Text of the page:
BY ED WEST
GORDON BROWN has spoken out against euthanasia and pledged to fight any change in the law on assisted suicide, the first time a serving prime minister has spoken out on the issue.
Amid a campaign by proeuthanasia groups, and a Sky TV documentary that showed a man dying through assisted suicide, the Prime Minister broke with convention by expressing views on a conscience issue, traditionally an area party leaders do not discuss.
Responding to a question asked in Parliament, Mr Brown said he would never support legislation to permit assisted suicide that might put sick or elderly people under pressure to end their life.
He said that broadcasters had a duty to deal with the issue "sensitively and without sensationalism".
He added: "I believe that it's necessary to ensure that there is a never a case in the country where a sick or elderly person feels under pressure to agree to an assisted death or somehow feels it's the expected thing to do. That's why I've always opposed legislation for assisted deaths."
Mr Brown was questioned hours before a television documentary showed the death of motor neuron disease sufferer Craig Ewen, the first time
footage of assisted suicide had been shown on British television.
Lord Warner, a former Health Minister in favour of a change of the law, said: "Gordon Brown's comments are not terribly helpful... survey after survey has shown that 75 to 80 per cent of the population are in favour of assisted dying for the terminally ill when their pain has become unbearable, providing there are appropriate safeguards in place."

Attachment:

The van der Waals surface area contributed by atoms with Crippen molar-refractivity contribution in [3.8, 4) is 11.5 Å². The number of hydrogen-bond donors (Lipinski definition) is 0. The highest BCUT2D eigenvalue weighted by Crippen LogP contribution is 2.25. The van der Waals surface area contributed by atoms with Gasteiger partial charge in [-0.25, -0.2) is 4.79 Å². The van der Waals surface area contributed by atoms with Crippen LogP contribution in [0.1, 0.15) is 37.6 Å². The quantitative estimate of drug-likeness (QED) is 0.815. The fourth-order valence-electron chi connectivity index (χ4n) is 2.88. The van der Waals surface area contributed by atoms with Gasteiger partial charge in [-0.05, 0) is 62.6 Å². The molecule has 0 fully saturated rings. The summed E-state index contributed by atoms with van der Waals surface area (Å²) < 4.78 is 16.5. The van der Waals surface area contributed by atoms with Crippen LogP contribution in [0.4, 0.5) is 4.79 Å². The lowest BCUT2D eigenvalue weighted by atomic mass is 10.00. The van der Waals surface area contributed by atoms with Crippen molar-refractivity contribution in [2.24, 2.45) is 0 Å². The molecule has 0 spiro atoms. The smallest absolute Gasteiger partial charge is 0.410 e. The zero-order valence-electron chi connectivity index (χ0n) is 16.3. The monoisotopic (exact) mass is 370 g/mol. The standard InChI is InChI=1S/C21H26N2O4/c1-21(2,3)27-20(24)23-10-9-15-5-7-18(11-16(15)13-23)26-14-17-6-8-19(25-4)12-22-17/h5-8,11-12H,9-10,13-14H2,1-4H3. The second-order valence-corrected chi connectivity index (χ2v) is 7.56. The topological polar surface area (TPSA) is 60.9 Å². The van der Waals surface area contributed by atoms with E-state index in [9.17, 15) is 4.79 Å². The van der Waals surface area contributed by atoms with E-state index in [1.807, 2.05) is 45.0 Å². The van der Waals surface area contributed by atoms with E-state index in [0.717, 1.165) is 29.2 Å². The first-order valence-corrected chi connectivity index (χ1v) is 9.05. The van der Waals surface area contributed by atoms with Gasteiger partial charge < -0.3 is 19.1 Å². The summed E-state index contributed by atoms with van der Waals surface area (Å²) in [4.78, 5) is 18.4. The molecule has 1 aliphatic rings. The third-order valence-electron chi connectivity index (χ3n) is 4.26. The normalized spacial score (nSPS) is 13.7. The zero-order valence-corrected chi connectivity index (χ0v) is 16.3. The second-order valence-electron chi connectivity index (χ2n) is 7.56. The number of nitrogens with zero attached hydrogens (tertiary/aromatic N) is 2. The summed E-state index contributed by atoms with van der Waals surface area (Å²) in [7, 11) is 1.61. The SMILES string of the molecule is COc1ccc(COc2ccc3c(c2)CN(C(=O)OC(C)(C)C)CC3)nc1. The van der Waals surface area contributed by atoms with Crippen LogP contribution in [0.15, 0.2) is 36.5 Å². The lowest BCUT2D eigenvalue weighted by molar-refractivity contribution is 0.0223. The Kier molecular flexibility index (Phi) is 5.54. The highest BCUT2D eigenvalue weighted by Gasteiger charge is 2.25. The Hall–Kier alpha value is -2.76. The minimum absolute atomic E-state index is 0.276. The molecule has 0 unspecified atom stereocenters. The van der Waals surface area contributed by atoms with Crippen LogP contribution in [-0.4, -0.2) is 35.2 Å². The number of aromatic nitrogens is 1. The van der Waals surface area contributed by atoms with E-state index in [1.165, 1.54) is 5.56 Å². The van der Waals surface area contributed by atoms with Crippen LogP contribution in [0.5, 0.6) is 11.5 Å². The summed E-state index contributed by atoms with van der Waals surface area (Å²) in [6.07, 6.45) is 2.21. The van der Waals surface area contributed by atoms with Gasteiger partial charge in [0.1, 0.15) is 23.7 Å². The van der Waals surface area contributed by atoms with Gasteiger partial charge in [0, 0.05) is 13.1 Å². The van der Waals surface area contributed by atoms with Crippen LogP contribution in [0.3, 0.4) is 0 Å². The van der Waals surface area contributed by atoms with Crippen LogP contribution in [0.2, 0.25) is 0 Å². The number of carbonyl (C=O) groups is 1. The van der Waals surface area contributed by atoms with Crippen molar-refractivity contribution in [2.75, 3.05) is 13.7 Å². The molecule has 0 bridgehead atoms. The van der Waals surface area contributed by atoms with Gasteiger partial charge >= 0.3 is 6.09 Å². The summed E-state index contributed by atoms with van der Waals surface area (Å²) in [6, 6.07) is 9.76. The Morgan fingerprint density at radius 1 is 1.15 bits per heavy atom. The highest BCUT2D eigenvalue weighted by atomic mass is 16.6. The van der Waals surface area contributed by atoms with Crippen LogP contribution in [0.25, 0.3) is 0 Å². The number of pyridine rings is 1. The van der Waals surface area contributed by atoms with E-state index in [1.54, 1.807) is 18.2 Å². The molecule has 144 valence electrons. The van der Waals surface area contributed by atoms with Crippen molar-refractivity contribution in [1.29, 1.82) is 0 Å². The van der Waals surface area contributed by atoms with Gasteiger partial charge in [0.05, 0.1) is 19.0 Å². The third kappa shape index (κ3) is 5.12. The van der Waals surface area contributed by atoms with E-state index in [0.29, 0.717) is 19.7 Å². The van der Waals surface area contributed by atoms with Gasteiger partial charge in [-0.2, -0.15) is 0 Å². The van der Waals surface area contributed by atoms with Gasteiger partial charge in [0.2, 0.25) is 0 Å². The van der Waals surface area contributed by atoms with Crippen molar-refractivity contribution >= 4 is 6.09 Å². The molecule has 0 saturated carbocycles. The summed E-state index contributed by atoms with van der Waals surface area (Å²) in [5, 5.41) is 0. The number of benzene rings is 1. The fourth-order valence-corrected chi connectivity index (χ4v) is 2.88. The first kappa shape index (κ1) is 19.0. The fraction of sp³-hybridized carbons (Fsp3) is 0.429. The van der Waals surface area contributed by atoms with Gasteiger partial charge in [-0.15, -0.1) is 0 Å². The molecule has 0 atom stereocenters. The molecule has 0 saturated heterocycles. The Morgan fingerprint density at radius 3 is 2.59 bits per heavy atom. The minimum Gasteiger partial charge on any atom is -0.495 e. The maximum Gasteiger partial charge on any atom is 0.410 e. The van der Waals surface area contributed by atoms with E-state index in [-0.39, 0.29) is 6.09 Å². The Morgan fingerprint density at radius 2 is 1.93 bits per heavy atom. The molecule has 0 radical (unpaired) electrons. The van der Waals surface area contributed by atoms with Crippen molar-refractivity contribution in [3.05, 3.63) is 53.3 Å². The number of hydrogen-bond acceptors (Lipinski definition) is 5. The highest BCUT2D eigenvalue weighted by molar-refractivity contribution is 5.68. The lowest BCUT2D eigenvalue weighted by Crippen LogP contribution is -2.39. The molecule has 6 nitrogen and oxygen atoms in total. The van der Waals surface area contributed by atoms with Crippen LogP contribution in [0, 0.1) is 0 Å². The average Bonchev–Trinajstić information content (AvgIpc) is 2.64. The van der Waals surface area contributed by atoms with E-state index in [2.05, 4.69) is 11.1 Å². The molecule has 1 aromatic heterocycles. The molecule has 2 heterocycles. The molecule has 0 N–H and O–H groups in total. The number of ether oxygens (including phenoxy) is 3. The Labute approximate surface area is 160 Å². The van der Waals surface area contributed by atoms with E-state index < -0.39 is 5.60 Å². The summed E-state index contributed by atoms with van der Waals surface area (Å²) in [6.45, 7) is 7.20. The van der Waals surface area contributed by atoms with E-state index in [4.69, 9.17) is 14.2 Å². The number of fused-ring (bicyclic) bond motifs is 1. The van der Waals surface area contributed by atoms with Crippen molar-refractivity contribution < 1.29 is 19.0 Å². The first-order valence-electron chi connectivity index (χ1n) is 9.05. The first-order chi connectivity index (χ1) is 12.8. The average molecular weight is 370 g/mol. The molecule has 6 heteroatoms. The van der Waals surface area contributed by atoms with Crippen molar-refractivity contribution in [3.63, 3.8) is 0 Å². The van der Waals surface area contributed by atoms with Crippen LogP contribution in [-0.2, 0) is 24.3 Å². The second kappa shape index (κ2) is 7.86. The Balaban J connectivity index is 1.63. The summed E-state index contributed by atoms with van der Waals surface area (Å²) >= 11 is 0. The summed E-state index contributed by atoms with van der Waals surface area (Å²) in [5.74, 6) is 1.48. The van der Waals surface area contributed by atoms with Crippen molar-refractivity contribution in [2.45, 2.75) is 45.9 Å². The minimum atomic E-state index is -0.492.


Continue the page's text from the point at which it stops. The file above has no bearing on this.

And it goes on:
But Dr Rachel Pickering of anti-euthanasia group Care Not Killing praised the Prime Minister and claimed that euthanasia was being pushed as a cheaper alternative to palliative care.
"Gordon Brown has done a very sensible thing," she said: "He's the leader, he's the Prime Minister, and he's put his personal view on record, which I think is admirable. We've had many cases of people calling for their 'right' to die, so it's not surprising that Gordon Brown has felt the need to clarify his position. He did so in response to a question put forward by an MP. I hope the rest of' his Government will follow suit."
She added: "Calls for assisted suicide are made vocally by a small minority. It's time we heard more from the large minority who are overwhelmingly opposed to it. All medical bodies are firmly opposed to a change in the law."